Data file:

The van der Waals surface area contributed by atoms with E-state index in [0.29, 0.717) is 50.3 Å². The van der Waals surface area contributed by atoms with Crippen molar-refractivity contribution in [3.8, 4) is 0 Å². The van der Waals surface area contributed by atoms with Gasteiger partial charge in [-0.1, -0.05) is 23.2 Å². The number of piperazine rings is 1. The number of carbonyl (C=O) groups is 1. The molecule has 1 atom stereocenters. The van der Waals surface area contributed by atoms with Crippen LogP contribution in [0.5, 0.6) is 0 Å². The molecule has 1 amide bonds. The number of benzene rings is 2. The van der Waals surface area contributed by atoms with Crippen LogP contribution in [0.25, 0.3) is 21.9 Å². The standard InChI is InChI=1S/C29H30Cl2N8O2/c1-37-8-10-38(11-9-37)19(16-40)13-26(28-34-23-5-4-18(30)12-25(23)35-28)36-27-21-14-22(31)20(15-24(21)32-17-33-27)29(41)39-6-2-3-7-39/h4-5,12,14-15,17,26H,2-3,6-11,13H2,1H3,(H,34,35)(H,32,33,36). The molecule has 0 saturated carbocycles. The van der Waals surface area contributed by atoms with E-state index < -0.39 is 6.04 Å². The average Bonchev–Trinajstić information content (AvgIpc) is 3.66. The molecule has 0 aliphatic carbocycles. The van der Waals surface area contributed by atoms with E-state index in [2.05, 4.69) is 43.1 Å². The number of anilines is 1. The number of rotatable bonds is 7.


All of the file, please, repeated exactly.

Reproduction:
The van der Waals surface area contributed by atoms with E-state index in [0.29, 0.717) is 50.3 Å². The van der Waals surface area contributed by atoms with Crippen molar-refractivity contribution in [3.8, 4) is 0 Å². The van der Waals surface area contributed by atoms with Gasteiger partial charge in [-0.1, -0.05) is 23.2 Å². The number of piperazine rings is 1. The number of carbonyl (C=O) groups is 1. The molecule has 1 atom stereocenters. The van der Waals surface area contributed by atoms with Crippen LogP contribution in [0.5, 0.6) is 0 Å². The molecule has 1 amide bonds. The number of benzene rings is 2. The van der Waals surface area contributed by atoms with Crippen LogP contribution in [0.25, 0.3) is 21.9 Å². The standard InChI is InChI=1S/C29H30Cl2N8O2/c1-37-8-10-38(11-9-37)19(16-40)13-26(28-34-23-5-4-18(30)12-25(23)35-28)36-27-21-14-22(31)20(15-24(21)32-17-33-27)29(41)39-6-2-3-7-39/h4-5,12,14-15,17,26H,2-3,6-11,13H2,1H3,(H,34,35)(H,32,33,36). The molecule has 0 saturated carbocycles. The van der Waals surface area contributed by atoms with E-state index < -0.39 is 6.04 Å². The average Bonchev–Trinajstić information content (AvgIpc) is 3.66. The molecule has 0 aliphatic carbocycles. The van der Waals surface area contributed by atoms with E-state index in [2.05, 4.69) is 43.1 Å². The number of anilines is 1. The number of rotatable bonds is 7.